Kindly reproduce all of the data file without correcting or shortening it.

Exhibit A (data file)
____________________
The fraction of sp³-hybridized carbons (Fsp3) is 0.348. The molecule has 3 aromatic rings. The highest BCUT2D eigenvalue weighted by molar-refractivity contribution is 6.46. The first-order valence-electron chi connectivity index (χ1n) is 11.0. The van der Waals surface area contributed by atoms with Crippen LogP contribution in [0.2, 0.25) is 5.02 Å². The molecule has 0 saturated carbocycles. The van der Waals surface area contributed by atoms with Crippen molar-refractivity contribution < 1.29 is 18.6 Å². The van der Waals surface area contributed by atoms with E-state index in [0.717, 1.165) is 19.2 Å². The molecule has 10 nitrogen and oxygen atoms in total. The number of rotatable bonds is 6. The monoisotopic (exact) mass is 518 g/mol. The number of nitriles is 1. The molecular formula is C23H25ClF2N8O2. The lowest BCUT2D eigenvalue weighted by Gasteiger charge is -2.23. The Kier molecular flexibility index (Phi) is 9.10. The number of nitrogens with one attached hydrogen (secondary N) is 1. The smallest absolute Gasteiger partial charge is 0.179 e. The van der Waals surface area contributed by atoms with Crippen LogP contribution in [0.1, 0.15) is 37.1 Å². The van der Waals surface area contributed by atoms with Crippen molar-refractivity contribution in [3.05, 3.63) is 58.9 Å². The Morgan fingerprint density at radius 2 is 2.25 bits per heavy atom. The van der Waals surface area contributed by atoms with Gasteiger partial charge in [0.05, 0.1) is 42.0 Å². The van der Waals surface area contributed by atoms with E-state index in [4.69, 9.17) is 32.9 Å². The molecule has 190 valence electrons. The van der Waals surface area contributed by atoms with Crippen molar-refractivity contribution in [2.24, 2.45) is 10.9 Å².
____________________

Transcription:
The fraction of sp³-hybridized carbons (Fsp3) is 0.348. The molecule has 3 aromatic rings. The highest BCUT2D eigenvalue weighted by molar-refractivity contribution is 6.46. The first-order valence-electron chi connectivity index (χ1n) is 11.0. The van der Waals surface area contributed by atoms with Crippen LogP contribution in [0.2, 0.25) is 5.02 Å². The molecule has 0 saturated carbocycles. The van der Waals surface area contributed by atoms with Crippen molar-refractivity contribution < 1.29 is 18.6 Å². The van der Waals surface area contributed by atoms with E-state index in [0.717, 1.165) is 19.2 Å². The molecule has 10 nitrogen and oxygen atoms in total. The number of rotatable bonds is 6. The monoisotopic (exact) mass is 518 g/mol. The number of nitriles is 1. The molecular formula is C23H25ClF2N8O2. The lowest BCUT2D eigenvalue weighted by Gasteiger charge is -2.23. The Kier molecular flexibility index (Phi) is 9.10. The number of nitrogens with one attached hydrogen (secondary N) is 1. The smallest absolute Gasteiger partial charge is 0.179 e. The van der Waals surface area contributed by atoms with Crippen LogP contribution in [0.1, 0.15) is 37.1 Å². The van der Waals surface area contributed by atoms with Crippen molar-refractivity contribution in [3.05, 3.63) is 58.9 Å². The Morgan fingerprint density at radius 2 is 2.25 bits per heavy atom. The van der Waals surface area contributed by atoms with Gasteiger partial charge in [0.05, 0.1) is 42.0 Å². The van der Waals surface area contributed by atoms with E-state index in [4.69, 9.17) is 32.9 Å². The molecule has 190 valence electrons. The van der Waals surface area contributed by atoms with Crippen molar-refractivity contribution in [2.24, 2.45) is 10.9 Å².